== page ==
Rain & Shine: Water Cycles

Sep 14, 2020

The Gunnison River
Credit Kori Stanton

The way we manage water has largely been focused on quantity and quality. This has led to a scarcity mentality where we are faced with there not being “enough” water immediately available. When we step back and look at the way water moves throughout the planet-in large and small water cycles- we can begin to see that all the water there is, is still there.

Water moves throughout the planet in large and small cycles continually recycling and recirculating. The path that water takes in our part of the world begins in the mountains. With their high peaks and cooler temperatures they cause moisture in the atmosphere to form into rain and snow. Snow builds up over the winters and then melts in warmer weather traveling in many revilets down the mountains and then joining together to form streams and rivers. All the water in our “watershed” flows into the Colorado River. Which in turn flows down through the southwest and (when we allow it to) eventually reaches the sea. Sunlight and warmth cause evaporation over the oceans and that moisture forms clouds and weather systems that travel back from the oceans to the mountains where the cycle begins again.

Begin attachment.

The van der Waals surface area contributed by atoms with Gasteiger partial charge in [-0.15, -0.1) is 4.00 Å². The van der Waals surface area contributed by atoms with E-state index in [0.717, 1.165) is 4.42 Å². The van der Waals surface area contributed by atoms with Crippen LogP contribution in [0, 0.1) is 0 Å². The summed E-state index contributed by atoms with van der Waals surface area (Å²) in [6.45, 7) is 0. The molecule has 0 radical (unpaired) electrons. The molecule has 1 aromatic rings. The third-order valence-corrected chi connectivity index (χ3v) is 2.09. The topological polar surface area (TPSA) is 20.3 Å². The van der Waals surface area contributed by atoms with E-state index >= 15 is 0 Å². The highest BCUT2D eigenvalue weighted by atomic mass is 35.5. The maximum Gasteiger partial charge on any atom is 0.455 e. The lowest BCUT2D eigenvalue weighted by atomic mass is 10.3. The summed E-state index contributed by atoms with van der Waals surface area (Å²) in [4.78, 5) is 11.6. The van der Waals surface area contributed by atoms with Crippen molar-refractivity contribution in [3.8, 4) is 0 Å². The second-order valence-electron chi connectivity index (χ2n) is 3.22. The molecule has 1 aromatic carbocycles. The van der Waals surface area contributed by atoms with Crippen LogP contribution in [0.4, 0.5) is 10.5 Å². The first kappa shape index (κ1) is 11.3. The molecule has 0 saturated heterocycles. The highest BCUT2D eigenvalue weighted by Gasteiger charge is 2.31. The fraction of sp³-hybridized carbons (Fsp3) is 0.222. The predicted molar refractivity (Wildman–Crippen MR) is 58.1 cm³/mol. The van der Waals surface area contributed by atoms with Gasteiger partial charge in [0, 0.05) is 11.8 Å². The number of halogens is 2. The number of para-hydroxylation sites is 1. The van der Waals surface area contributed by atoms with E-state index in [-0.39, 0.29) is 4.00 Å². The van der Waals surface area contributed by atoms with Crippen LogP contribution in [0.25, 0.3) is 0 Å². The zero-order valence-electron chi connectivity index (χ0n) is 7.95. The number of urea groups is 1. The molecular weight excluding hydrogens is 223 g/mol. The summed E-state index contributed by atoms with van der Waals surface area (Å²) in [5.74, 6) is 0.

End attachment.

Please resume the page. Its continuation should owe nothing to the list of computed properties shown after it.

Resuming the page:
Man made climate change has shortened our snow season here in the Rockies and this has significant impacts on the timing and duration of our big water cycle. Downstream, dams and irrigation and cities have taken water from the rivers leaving very little to reach the sea. If we think about how this big cycle brings water to everyone along its way we can also start to think about ways to keep it healthy and active.

CITATIONS & RESOURCES
Colorado Water, Live it Love it https://lovecoloradowater.org/
Colorado River flow dwindles as warming-driven loss of reflective snow energizes evaporation Science  13 Mar 2020: Vol. 367, Issue 6483, pp. 1252-1255. DOI: 10.1126/science.aay9187